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Student Travel

A Wonderful Experience Presenting at My First Academic Conference

Mark Feinberg presenting his research at the IALE conference in Oklahoma City, OK on April 4, 2024.

Editor’s note: Each semester, students in the Geospatial Analytics Ph.D. program can apply for a Geospatial Analytics Travel Award that supports research travel or presentations at conferences. The following is a guest post by travel award winner Mark Feinberg as part of the Student Travel series.

Recently, I had the opportunity to present my research at the International Association for Landscape Ecology (IALE) conference. This was a relatively small conference that took place in Oklahoma City, OK. I was able to learn about a diverse array of research topics, from land change to invasive species management. I was also able to meet and form connections with many different researchers in national laboratories and academia. This was my first ever academic conference, and I was filled with excitement to meet new people and to showcase my work.

The research that I presented at the conference focused on how accounting for crop susceptibility to damage from the spotted lanternfly affected the monetary value of crops saved by pest management. The spotted lanternfly (SLF) is an invasive insect that feeds on and destroys a wide variety of crops such as peaches, grapes, raspberries and hops. SLF is predicted to spread from the eastern US to California by 2033, where the majority of susceptible crops in the country are grown. The spread of SLF is mitigated by management, which includes surveying counties for SLF and spraying pesticides to eliminate them. One substantial difficulty with SLF management is knowing which counties will see the most net benefits of using SLF management, meaning that the dollar values of crops saved by pest management will be higher than the financial costs of conducting the pest management.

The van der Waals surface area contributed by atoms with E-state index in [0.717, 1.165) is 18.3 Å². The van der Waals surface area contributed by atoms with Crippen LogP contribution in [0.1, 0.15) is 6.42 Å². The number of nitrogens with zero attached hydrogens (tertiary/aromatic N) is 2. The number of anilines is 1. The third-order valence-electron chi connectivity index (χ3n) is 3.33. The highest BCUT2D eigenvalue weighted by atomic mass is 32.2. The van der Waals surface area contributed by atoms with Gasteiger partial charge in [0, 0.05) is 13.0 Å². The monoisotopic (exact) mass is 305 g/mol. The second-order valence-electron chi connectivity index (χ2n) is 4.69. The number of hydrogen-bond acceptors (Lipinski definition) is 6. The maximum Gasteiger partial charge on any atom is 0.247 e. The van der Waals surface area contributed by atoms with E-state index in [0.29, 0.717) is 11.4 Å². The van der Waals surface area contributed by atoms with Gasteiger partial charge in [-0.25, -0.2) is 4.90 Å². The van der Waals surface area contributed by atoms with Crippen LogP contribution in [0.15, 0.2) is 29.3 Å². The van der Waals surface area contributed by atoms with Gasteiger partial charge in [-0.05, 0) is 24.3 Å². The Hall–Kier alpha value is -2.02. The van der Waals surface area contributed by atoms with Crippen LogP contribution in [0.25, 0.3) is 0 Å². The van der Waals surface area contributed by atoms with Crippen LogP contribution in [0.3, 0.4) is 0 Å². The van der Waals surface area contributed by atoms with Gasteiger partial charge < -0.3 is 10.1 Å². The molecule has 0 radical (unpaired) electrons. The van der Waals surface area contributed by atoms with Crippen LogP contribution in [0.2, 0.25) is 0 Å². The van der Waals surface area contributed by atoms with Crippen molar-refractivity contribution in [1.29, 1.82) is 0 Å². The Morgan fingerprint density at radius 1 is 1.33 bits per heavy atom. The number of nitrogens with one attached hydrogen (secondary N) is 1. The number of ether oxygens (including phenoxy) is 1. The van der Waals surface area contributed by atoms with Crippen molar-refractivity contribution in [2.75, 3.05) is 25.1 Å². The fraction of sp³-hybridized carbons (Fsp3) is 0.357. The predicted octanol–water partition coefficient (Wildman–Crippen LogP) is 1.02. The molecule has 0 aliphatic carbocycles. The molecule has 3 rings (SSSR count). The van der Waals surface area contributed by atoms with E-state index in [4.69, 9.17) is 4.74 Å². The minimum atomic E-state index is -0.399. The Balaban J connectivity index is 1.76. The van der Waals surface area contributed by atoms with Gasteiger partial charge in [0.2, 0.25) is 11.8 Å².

The goal of our study was to see which counties would be optimal for SLF management when using different crop susceptibility datasets for peaches, grapes, raspberries and hops. The first susceptibility dataset was highly uncertain, formed from expert opinions. The second dataset was more certain, created by exposing different crops to SLF in a controlled environment and cataloging the damages. We combined these datasets with crops sales values and other parameters to form different SLF damage scenarios for the studied crops. For each damage scenario, we put the results into a pest management model that shows which counties will benefit most from SLF management. Overall, we found many of the same counties to be optimal for SLF management between the different damage scenarios. Our next steps are to put the management recommendations for each scenario into an invasive species spread model to show how management outcomes change when using different crop susceptibility data. We hope that our research can be used by pest managers to optimize invasive species treatments. 

After my presentation, I received some excellent questions that made me think about my work in ways I hadn’t previously. One such question was about how I would manage SLF if I were in charge of the management program, and I responded that I would be investing in the research that I am currently doing. This made me feel reassured that my work was going to have a positive impact on society. 

In addition to being an excellent experience for professional development, this conference was also very fun. I had the pleasure of exploring Oklahoma City with other Center for Geospatial Analytics members and my advisor, and I now feel closer with them as a result. One of my favorite experiences was going to different restaurants around Oklahoma City with people in the Center with whom I had previously spent limited time. I would like to thank the Center for this opportunity to develop my personal and professional relationships, as well as showcase my work. I am excited for what future conferences hold.